Coulter recommends Joanna Macy’s “Work That Reconnects” (workthatreconnects.org), a type of “group work designed to foster the desire and ability to take part in the healing of our world,” which offers many resources and exercises. For example, as Coulter explains, “Act as if everything you meet is alive, that it matters and has its own story—the rock, the moss, a tree.

“Be open to communication. Whisper and touch the trees. Practise witnessing and being witnessed. Show reciprocity and rise in their honour. Is the water or tree looking back at you? Sensing you as you are sensing it? Let your senses be awake. Tell the living thing a gratitude (aloud), give it praise, and wish it well with how things are ... not trying to change anything.”

While we’re all still arguably kids at heart, there are plenty of activities us “grown-ups” can do to nurture our own relationships with nature. Use this preliminary list to inspire you!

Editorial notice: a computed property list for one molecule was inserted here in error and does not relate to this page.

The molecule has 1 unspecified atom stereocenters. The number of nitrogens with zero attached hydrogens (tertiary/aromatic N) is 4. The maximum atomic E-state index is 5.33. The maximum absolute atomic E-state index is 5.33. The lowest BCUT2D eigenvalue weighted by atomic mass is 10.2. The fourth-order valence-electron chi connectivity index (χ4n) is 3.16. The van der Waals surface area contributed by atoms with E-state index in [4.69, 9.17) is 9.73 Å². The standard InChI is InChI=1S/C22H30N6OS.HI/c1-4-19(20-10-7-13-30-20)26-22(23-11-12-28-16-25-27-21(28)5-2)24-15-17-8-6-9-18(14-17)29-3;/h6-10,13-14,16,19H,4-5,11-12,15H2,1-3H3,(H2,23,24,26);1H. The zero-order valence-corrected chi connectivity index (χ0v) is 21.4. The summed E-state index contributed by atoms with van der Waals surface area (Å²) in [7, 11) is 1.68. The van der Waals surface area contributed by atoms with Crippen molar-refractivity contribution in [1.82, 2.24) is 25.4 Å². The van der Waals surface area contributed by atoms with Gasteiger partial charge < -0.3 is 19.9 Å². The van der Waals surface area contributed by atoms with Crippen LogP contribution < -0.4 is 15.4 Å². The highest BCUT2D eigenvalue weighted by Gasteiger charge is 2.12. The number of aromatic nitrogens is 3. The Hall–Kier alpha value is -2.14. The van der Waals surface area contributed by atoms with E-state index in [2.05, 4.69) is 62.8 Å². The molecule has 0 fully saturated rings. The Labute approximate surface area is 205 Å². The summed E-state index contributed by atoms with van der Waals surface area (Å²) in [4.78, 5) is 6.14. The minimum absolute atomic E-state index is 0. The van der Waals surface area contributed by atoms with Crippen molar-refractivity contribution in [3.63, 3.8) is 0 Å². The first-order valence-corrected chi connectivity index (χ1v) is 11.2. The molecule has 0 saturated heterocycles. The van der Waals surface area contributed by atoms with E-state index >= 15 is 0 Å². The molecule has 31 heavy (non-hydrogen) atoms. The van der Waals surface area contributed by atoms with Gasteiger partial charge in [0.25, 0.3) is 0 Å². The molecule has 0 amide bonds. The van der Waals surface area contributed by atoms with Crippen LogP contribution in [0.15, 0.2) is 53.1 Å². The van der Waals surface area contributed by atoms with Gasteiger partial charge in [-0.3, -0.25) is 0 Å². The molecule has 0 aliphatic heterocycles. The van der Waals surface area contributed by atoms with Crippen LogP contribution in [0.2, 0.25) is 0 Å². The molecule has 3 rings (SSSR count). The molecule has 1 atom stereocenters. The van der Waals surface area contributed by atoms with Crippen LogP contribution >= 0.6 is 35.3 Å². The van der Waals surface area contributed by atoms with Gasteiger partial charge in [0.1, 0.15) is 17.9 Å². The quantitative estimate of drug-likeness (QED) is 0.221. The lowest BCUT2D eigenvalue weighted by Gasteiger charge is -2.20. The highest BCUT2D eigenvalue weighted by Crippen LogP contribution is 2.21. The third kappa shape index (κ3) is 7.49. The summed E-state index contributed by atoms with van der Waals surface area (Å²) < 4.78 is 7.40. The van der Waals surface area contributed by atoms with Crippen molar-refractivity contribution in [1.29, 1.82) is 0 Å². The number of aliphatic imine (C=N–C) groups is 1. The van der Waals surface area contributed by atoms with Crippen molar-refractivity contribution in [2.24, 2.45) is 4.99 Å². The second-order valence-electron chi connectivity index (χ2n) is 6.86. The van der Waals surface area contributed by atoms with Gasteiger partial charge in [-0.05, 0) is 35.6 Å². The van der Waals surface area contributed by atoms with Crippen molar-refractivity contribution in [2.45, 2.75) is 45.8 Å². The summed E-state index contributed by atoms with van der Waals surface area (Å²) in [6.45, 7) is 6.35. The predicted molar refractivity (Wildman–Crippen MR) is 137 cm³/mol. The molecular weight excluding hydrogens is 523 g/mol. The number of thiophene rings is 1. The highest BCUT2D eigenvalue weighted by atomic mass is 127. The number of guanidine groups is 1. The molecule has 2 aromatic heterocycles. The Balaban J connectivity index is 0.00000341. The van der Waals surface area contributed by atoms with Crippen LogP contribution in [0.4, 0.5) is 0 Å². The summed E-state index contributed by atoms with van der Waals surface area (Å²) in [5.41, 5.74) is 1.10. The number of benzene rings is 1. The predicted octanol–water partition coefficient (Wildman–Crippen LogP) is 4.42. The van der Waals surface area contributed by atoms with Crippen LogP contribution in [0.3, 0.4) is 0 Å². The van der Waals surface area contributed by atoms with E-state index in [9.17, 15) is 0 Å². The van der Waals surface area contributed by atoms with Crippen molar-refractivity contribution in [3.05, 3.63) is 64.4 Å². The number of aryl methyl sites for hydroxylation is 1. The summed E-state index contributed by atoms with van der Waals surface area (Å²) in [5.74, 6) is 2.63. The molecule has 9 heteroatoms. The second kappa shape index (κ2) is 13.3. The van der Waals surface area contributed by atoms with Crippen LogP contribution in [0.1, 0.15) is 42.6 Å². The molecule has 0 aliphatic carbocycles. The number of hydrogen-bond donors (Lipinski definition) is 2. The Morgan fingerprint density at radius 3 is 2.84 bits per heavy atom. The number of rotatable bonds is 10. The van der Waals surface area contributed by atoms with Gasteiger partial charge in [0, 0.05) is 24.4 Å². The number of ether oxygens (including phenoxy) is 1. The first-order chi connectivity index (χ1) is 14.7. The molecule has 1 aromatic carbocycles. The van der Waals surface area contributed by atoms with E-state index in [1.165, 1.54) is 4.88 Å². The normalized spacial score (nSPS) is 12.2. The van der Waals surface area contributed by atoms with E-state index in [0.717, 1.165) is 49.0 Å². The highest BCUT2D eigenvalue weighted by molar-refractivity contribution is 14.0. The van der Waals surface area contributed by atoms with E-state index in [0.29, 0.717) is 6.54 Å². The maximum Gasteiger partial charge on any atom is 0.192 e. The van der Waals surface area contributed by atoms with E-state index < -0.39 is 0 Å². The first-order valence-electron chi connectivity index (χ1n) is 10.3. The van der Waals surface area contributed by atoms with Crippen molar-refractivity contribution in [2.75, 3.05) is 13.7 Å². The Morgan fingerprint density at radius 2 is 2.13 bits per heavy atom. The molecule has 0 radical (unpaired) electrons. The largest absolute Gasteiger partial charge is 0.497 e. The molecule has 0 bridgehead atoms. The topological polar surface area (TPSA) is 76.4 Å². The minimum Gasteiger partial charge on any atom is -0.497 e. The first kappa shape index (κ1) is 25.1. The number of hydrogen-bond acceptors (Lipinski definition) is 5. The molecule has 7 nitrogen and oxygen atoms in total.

• stargazing
  • birdwatching
  • gardening
  • skiing, snowboarding, or snowshoeing
  • outdoor meditation or yoga
  • hiking
  • camping
  • wild plant or mushroom identification
  • foraging
  • watching the sunrise/sunset
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Show Mother Nature you care

Our individual actions matter. For those beginning their environmental journeys, these eco-living tips are fantastic places to start:

  • Plant trees.
  • Waste less food.
  • Waste less water.
  • Learn to mend clothing.
  • Reduce your plastic waste.
  • Give up fast fashion and shopping as a hobby.
  • Shop second-hand or from local craftspeople.
  • Take up active transportation when possible: cycle or walk.
  • Read environmental books.
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Spread the love